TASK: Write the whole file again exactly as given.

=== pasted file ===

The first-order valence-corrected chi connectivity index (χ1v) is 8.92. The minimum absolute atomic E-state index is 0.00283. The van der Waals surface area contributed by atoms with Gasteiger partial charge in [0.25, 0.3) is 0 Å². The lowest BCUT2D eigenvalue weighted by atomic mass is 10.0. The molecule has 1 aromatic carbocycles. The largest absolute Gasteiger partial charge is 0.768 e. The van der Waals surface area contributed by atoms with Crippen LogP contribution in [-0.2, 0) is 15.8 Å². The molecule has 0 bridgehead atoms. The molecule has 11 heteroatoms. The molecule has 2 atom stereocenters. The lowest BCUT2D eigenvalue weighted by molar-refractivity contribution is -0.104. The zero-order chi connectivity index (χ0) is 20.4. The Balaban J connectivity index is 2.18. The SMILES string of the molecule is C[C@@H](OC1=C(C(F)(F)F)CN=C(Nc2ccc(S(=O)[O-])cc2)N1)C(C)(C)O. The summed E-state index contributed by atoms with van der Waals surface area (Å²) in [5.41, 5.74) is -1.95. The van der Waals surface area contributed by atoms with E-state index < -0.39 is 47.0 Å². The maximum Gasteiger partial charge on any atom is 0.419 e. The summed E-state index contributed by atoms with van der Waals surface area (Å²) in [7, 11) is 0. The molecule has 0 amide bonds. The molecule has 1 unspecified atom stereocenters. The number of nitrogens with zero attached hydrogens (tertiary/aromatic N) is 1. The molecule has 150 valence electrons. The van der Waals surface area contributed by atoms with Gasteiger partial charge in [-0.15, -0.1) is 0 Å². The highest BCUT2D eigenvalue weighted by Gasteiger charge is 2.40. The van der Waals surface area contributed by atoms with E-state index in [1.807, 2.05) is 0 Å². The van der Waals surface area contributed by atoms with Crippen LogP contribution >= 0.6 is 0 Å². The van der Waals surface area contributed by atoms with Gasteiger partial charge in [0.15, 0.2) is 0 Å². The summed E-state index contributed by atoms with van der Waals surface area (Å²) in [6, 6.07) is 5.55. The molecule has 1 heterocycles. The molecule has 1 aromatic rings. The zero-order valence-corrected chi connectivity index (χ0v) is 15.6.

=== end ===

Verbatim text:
The first-order valence-corrected chi connectivity index (χ1v) is 8.92. The minimum absolute atomic E-state index is 0.00283. The van der Waals surface area contributed by atoms with Gasteiger partial charge in [0.25, 0.3) is 0 Å². The lowest BCUT2D eigenvalue weighted by atomic mass is 10.0. The molecule has 1 aromatic carbocycles. The largest absolute Gasteiger partial charge is 0.768 e. The van der Waals surface area contributed by atoms with Crippen LogP contribution in [-0.2, 0) is 15.8 Å². The molecule has 0 bridgehead atoms. The molecule has 11 heteroatoms. The molecule has 2 atom stereocenters. The lowest BCUT2D eigenvalue weighted by molar-refractivity contribution is -0.104. The zero-order chi connectivity index (χ0) is 20.4. The Balaban J connectivity index is 2.18. The SMILES string of the molecule is C[C@@H](OC1=C(C(F)(F)F)CN=C(Nc2ccc(S(=O)[O-])cc2)N1)C(C)(C)O. The summed E-state index contributed by atoms with van der Waals surface area (Å²) in [5.41, 5.74) is -1.95. The van der Waals surface area contributed by atoms with E-state index < -0.39 is 47.0 Å². The maximum Gasteiger partial charge on any atom is 0.419 e. The summed E-state index contributed by atoms with van der Waals surface area (Å²) in [7, 11) is 0. The molecule has 0 amide bonds. The molecule has 1 unspecified atom stereocenters. The number of nitrogens with zero attached hydrogens (tertiary/aromatic N) is 1. The molecule has 150 valence electrons. The van der Waals surface area contributed by atoms with Gasteiger partial charge in [-0.15, -0.1) is 0 Å². The highest BCUT2D eigenvalue weighted by Gasteiger charge is 2.40. The van der Waals surface area contributed by atoms with E-state index in [1.807, 2.05) is 0 Å². The van der Waals surface area contributed by atoms with Crippen LogP contribution >= 0.6 is 0 Å². The van der Waals surface area contributed by atoms with Gasteiger partial charge in [0.15, 0.2) is 0 Å². The summed E-state index contributed by atoms with van der Waals surface area (Å²) in [6, 6.07) is 5.55. The molecule has 1 heterocycles. The molecule has 1 aromatic rings. The zero-order valence-corrected chi connectivity index (χ0v) is 15.6.